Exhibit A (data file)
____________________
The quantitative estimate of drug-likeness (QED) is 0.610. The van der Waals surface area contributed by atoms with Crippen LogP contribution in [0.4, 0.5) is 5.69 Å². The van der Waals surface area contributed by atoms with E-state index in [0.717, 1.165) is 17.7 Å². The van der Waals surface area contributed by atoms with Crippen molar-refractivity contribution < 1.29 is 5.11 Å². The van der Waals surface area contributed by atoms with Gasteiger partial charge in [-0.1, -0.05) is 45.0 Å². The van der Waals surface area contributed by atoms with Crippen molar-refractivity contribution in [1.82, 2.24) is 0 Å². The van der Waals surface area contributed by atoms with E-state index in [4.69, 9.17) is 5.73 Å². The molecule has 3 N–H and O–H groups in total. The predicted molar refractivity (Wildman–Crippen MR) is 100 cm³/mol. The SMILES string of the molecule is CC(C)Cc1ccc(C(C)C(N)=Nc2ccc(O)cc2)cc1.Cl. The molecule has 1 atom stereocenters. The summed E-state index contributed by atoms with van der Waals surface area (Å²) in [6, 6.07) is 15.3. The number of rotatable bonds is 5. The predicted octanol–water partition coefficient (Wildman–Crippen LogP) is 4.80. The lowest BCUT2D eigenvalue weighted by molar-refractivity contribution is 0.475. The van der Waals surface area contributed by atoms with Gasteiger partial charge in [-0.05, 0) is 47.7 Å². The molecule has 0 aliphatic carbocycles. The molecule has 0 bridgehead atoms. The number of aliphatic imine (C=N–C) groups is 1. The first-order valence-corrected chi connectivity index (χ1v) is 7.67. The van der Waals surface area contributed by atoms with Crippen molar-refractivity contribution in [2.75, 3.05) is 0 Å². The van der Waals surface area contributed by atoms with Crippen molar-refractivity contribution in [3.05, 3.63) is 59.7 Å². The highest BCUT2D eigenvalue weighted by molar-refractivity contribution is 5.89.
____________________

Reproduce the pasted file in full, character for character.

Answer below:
The quantitative estimate of drug-likeness (QED) is 0.610. The van der Waals surface area contributed by atoms with Crippen LogP contribution in [0.4, 0.5) is 5.69 Å². The van der Waals surface area contributed by atoms with E-state index in [0.717, 1.165) is 17.7 Å². The van der Waals surface area contributed by atoms with Crippen molar-refractivity contribution < 1.29 is 5.11 Å². The van der Waals surface area contributed by atoms with Gasteiger partial charge in [-0.1, -0.05) is 45.0 Å². The van der Waals surface area contributed by atoms with Crippen molar-refractivity contribution in [1.82, 2.24) is 0 Å². The van der Waals surface area contributed by atoms with E-state index in [4.69, 9.17) is 5.73 Å². The molecule has 3 N–H and O–H groups in total. The predicted molar refractivity (Wildman–Crippen MR) is 100 cm³/mol. The SMILES string of the molecule is CC(C)Cc1ccc(C(C)C(N)=Nc2ccc(O)cc2)cc1.Cl. The molecule has 1 atom stereocenters. The summed E-state index contributed by atoms with van der Waals surface area (Å²) in [6, 6.07) is 15.3. The number of rotatable bonds is 5. The predicted octanol–water partition coefficient (Wildman–Crippen LogP) is 4.80. The lowest BCUT2D eigenvalue weighted by molar-refractivity contribution is 0.475. The van der Waals surface area contributed by atoms with Gasteiger partial charge in [-0.05, 0) is 47.7 Å². The molecule has 0 aliphatic carbocycles. The molecule has 0 bridgehead atoms. The number of aliphatic imine (C=N–C) groups is 1. The first-order valence-corrected chi connectivity index (χ1v) is 7.67. The van der Waals surface area contributed by atoms with Crippen molar-refractivity contribution in [2.75, 3.05) is 0 Å². The van der Waals surface area contributed by atoms with Crippen molar-refractivity contribution in [3.05, 3.63) is 59.7 Å². The highest BCUT2D eigenvalue weighted by molar-refractivity contribution is 5.89.